Right now I’m really interested in fine-tuning image classification models for whatever i can get my hands on. After the locating images assignment, I want to run a well known example of using image classification images to classify a timeseries data, as shown in the fastai book chapter one.
I found the notebook, and tried to rerun it to find out whether newer models can perform better.
Notes of the original notebook
- I have downloaded the dataset from the mentioned source, but after rerunning the same cells from the notebook, I did not find the same pattern from the data. I presume that the data in the notebook has some errors, as in bitflips or improper decompression. This also makes it clear that the data from the source is already normalized in some way, so most of the data preprocessing is not needed.
|original graph with clear outlier data
||rerun data with much less variance
- The image saved from the notebook still contains the background and axis marks and ticks, instead of just the plot. This still preserves the 570x570 raw pixels though.
|original input data, with axes in the file
||rerun input data, plot only
- The total training images produced are unclear. I assume the 30 original images are augmented with 30 noise add images.
Modifications in my run
- As the fastai module has progressed a lot since the time the notebook was published, I opt to fine tune the model using the .fine_tune convenience function, instead of running the functions manually.
- I’m only using the GADF plot as it is the best performing in the original notebook. I’m saving only the plot, without ticks and axis.
- I found that the mentioned performance is achievable, but through several runs and longer epochs. It’s probable that the data artifact in the original notebook is what causing the difference. But this rerun shows that the performance of fine-tuning image classifier models, on transformed timeseries dataset, is still very good.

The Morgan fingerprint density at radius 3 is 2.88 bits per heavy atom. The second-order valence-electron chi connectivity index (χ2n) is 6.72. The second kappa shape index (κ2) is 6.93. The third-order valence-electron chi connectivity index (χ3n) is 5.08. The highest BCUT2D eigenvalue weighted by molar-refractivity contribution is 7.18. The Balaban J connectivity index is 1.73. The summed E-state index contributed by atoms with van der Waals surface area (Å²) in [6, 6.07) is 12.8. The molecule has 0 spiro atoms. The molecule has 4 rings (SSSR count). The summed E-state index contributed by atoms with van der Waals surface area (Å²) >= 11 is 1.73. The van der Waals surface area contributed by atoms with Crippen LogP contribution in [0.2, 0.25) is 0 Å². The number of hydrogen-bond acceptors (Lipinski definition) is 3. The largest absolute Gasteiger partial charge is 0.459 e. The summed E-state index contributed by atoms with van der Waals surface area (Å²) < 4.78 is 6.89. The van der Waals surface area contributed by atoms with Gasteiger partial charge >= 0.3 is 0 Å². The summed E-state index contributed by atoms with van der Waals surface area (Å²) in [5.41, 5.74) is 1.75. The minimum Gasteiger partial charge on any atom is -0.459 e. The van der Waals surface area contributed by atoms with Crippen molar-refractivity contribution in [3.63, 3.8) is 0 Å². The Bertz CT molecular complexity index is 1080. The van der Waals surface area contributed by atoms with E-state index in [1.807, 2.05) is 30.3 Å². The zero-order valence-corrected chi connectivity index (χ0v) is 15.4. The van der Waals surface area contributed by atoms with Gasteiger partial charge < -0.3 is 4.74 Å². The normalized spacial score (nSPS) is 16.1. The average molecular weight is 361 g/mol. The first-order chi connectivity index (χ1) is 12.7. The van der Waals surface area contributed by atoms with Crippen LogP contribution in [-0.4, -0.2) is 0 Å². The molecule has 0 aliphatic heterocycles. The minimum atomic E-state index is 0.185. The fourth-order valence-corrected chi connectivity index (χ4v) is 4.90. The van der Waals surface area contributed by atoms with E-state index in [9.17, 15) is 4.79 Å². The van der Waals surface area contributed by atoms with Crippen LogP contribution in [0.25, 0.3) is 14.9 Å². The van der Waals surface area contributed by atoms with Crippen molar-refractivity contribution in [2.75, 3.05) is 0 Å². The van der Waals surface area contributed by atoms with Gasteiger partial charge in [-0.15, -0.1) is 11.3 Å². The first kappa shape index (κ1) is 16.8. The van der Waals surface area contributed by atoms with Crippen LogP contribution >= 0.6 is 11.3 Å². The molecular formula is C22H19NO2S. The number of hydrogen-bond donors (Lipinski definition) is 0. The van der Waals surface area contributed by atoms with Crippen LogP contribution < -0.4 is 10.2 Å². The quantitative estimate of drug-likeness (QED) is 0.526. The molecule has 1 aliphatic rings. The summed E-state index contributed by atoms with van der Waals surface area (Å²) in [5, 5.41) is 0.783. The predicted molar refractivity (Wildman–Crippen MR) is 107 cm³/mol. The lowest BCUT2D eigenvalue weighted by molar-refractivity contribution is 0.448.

Experimenting with Transformer Model
- There’s a newer architecture called Vision Transformer that possibly can perform better, so I tried it with the original 30/30 training-test split.
- A hurdle in this is the timm sourced ViT model cannot accept larger images as the input. The ViT Model only accepts 384*384 input. This should be possible as described in the DEiT and SWIN papers (fine-tuning transformers using larger inputs results in better performance), but I have not found a way. So the images are resized using RandomResizedCropGPU to 384 pixels.
- I assume this would perform much worse as there will be data lost in the resize, as each pixel represents one time unit.
- Interestingly, after an unexpected training graph, the ViT model still can work fine, reaching similar performance levels of ResNet with the proper image.
Experimenting with rendering colormap
- The original notebook uses the
viridis colormap for GADF plots, but it only uses G and B pixels to render the map. I decided to try comparing the ‘rainbow’ cmap to the ‘viridis’ CMAP to find out if there is any difference.
- There is a slight difference and expected, as the viridis plots only uses 2 channels of information ,while the rainbow plot uses all three RGB channels. This might be an important point in using image classification techniques for timeseries data.
- For the topic of classifying time series data through image classification, there are several things I want to investigate, such as:
- Inputting the 1:1 representation to a transformer model
- Using the transformer architecture to infer arbitrary length timeseries data
- Cross Validation of the techniques using a different split of training/test data (40:20 or 45:15 or 50:10)